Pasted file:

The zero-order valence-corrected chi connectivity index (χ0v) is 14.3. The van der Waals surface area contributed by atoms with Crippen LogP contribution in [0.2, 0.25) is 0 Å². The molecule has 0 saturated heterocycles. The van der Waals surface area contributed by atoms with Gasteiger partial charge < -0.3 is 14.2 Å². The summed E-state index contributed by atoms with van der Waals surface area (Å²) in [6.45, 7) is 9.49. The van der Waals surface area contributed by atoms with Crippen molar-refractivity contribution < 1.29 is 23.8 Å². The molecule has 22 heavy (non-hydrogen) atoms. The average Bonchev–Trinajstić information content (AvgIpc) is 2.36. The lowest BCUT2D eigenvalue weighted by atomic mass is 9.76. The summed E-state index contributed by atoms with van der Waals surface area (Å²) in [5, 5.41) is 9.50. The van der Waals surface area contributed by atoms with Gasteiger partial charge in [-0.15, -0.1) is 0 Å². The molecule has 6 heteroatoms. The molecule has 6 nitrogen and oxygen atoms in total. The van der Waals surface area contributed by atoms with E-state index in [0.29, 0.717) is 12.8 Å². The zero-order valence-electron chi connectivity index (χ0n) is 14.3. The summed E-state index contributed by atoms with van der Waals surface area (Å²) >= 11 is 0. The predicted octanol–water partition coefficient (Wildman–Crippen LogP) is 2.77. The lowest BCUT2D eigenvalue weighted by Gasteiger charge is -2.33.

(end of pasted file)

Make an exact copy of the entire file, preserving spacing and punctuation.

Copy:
The zero-order valence-corrected chi connectivity index (χ0v) is 14.3. The van der Waals surface area contributed by atoms with Crippen LogP contribution in [0.2, 0.25) is 0 Å². The molecule has 0 saturated heterocycles. The van der Waals surface area contributed by atoms with Gasteiger partial charge < -0.3 is 14.2 Å². The summed E-state index contributed by atoms with van der Waals surface area (Å²) in [6.45, 7) is 9.49. The van der Waals surface area contributed by atoms with Crippen molar-refractivity contribution < 1.29 is 23.8 Å². The molecule has 22 heavy (non-hydrogen) atoms. The average Bonchev–Trinajstić information content (AvgIpc) is 2.36. The lowest BCUT2D eigenvalue weighted by atomic mass is 9.76. The summed E-state index contributed by atoms with van der Waals surface area (Å²) in [5, 5.41) is 9.50. The van der Waals surface area contributed by atoms with Gasteiger partial charge in [-0.15, -0.1) is 0 Å². The molecule has 6 heteroatoms. The molecule has 6 nitrogen and oxygen atoms in total. The van der Waals surface area contributed by atoms with E-state index in [0.29, 0.717) is 12.8 Å². The zero-order valence-electron chi connectivity index (χ0n) is 14.3. The summed E-state index contributed by atoms with van der Waals surface area (Å²) >= 11 is 0. The predicted octanol–water partition coefficient (Wildman–Crippen LogP) is 2.77. The lowest BCUT2D eigenvalue weighted by Gasteiger charge is -2.33.